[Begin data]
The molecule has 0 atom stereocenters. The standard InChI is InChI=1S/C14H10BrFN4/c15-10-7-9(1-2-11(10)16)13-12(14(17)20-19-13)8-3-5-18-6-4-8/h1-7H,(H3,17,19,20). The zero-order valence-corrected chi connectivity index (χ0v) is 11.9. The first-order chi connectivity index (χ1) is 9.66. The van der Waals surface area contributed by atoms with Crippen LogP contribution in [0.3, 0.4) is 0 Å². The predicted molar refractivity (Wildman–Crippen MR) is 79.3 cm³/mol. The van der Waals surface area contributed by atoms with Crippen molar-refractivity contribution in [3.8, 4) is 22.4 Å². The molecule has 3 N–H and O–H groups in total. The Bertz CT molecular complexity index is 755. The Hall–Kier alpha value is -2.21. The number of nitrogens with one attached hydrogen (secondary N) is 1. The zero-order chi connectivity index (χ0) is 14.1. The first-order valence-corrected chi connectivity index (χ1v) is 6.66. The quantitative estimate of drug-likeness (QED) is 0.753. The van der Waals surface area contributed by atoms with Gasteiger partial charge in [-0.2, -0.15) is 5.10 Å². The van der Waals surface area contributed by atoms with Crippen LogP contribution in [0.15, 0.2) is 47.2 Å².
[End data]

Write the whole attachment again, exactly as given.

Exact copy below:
The molecule has 0 atom stereocenters. The standard InChI is InChI=1S/C14H10BrFN4/c15-10-7-9(1-2-11(10)16)13-12(14(17)20-19-13)8-3-5-18-6-4-8/h1-7H,(H3,17,19,20). The zero-order valence-corrected chi connectivity index (χ0v) is 11.9. The first-order chi connectivity index (χ1) is 9.66. The van der Waals surface area contributed by atoms with Crippen LogP contribution in [0.3, 0.4) is 0 Å². The predicted molar refractivity (Wildman–Crippen MR) is 79.3 cm³/mol. The van der Waals surface area contributed by atoms with Crippen molar-refractivity contribution in [3.8, 4) is 22.4 Å². The molecule has 3 N–H and O–H groups in total. The Bertz CT molecular complexity index is 755. The Hall–Kier alpha value is -2.21. The number of nitrogens with one attached hydrogen (secondary N) is 1. The zero-order chi connectivity index (χ0) is 14.1. The first-order valence-corrected chi connectivity index (χ1v) is 6.66. The quantitative estimate of drug-likeness (QED) is 0.753. The van der Waals surface area contributed by atoms with Gasteiger partial charge in [-0.2, -0.15) is 5.10 Å². The van der Waals surface area contributed by atoms with Crippen LogP contribution in [0.15, 0.2) is 47.2 Å².